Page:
Posted By: Alex - Sat Oct 03, 2020 - Comments (2)
Category: Art, Outsider Art, Cars

Drive-Thru Art Exhibition

Life in the age of Covid: the Museum Boijmans Van Beuningen in the Netherlands has opened up a drive-thru art exhibition. Visitors can view the artworks from the comfort and safety of their car.

However, only electric vehicles are allowed in the exhibition hall. For those who don't have an electric car, there are a few available to borrow on site.

More info: Deutsche Welle





Posted By: Alex - Wed Aug 19, 2020 - Comments (5)
Category: Art, Cars

The science of removing bugs from windshields

When you clean bugs off your car's windshield, think of Detroit researcher Clark Wells who spent his career figuring out how best to do this.

St. Louis Post-Dispatch - Mar 22, 1953


WINDSHIELD-SPATTERING WITH A PURPOSE
The curious actions of Frederick Brownell (left) and Clark Wells at Detroit are in the interests of science. They are using pea-shooter and slingshot to shoot bugs against a windshield at squashing velocity so that Wells, a chemist, can then test fluids to be used in wiper spray to remove them. For his experiments, Wells buys such insects as bumble bees, June bugs, fish flies, deer flies and other of the more succulent species from collectors for amounts up to a dime each.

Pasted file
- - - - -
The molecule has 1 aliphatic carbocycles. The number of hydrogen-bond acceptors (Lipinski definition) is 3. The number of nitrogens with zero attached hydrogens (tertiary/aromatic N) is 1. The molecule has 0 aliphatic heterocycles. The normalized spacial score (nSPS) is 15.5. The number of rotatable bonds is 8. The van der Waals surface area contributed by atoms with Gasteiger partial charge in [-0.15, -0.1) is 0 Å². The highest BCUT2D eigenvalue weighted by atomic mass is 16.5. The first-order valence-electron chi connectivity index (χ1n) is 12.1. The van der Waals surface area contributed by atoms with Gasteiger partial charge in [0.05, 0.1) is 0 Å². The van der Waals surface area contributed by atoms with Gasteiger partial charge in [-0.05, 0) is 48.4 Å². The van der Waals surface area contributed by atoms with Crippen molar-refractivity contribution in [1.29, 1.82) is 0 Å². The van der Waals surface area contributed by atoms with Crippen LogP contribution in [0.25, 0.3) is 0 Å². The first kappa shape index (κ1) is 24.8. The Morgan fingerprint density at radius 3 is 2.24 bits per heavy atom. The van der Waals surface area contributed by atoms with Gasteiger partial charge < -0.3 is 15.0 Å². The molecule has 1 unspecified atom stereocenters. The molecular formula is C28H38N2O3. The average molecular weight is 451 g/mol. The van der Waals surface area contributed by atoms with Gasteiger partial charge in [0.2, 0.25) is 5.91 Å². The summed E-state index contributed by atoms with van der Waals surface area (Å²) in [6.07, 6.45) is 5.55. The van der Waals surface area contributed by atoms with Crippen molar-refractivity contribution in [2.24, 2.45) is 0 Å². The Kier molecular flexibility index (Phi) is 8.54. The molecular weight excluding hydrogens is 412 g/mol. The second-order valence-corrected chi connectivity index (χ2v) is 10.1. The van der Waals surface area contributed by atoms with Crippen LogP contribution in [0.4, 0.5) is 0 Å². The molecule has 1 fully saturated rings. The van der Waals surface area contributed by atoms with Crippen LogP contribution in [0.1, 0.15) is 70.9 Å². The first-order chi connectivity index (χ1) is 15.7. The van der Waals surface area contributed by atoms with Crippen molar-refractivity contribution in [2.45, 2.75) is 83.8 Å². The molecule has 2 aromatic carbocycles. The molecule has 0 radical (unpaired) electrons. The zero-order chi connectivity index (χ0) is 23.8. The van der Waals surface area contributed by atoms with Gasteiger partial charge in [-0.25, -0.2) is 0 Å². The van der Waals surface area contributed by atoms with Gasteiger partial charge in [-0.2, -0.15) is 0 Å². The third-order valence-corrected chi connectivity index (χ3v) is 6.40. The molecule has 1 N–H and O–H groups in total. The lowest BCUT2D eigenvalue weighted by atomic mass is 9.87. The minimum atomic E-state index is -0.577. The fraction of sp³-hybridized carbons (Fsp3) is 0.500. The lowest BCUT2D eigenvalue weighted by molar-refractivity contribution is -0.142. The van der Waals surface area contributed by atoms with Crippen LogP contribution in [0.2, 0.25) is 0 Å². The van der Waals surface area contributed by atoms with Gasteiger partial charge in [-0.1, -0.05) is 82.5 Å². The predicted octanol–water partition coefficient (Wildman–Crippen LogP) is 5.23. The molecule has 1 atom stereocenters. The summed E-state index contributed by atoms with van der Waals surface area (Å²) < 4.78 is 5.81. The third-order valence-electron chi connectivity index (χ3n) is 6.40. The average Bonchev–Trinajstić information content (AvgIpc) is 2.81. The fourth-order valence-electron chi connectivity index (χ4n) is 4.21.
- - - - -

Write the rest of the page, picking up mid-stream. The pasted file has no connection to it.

Huntsville Times - June 20, 1954


Inventor Clark Wells, of Fraser, Mich., lacked the bugs he needed to test out a windshield wiper fluid he was perfecting, so he placed a Classified Ad in a Detroit paper, soon had an adequate supply of bumblebees, June bugs and other insects.

Posted By: Alex - Sat Aug 08, 2020 - Comments (2)
Category: Insects, Science, 1950s, Cars

Drunk Driving Defense

Back in 1971, Melvin Baker offered a novel defense for why he shouldn't have been charged with drunk driving. He was, he said, too drunk to have made an intelligent decision about whether to submit to the breathalyzer test — the results of which led to him being charged. He apparently argued this case all the way up to the New York Supreme Court.

Santa Rosa Press Democrat - July 7, 1971



Details about this case are hard to come by, but this other brief article offers an explanation for why Baker persisted with his seemingly hopeless argument. Because if he had refused to take the test, he would only have had his license suspended. But having taken the test, and failed it, he also faced criminal prosecution. So it was all an elaborate, legalistic ploy to get the lighter penalty.

Long Beach Independent - Sep 7, 1971

Posted By: Alex - Thu May 14, 2020 - Comments (2)
Category: Inebriation and Intoxicants, Law, 1970s, Cars

Sneezing Protected

This is good to know in the pandemic era. I hope coughing is covered as well.



Source.

Posted By: Paul - Fri May 08, 2020 - Comments (2)
Category: Accidents, Law, 1950s, Cars

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Who We Are
Alex Boese
Alex is the creator and curator of the Museum of Hoaxes. He's also the author of various weird, non-fiction, science-themed books such as Elephants on Acid and Psychedelic Apes.

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Paul has been paid to put weird ideas into fictional form for over thirty years, in his career as a noted science fiction writer. He has recently begun blogging on many curious topics with three fellow writers at The Inferior 4+1.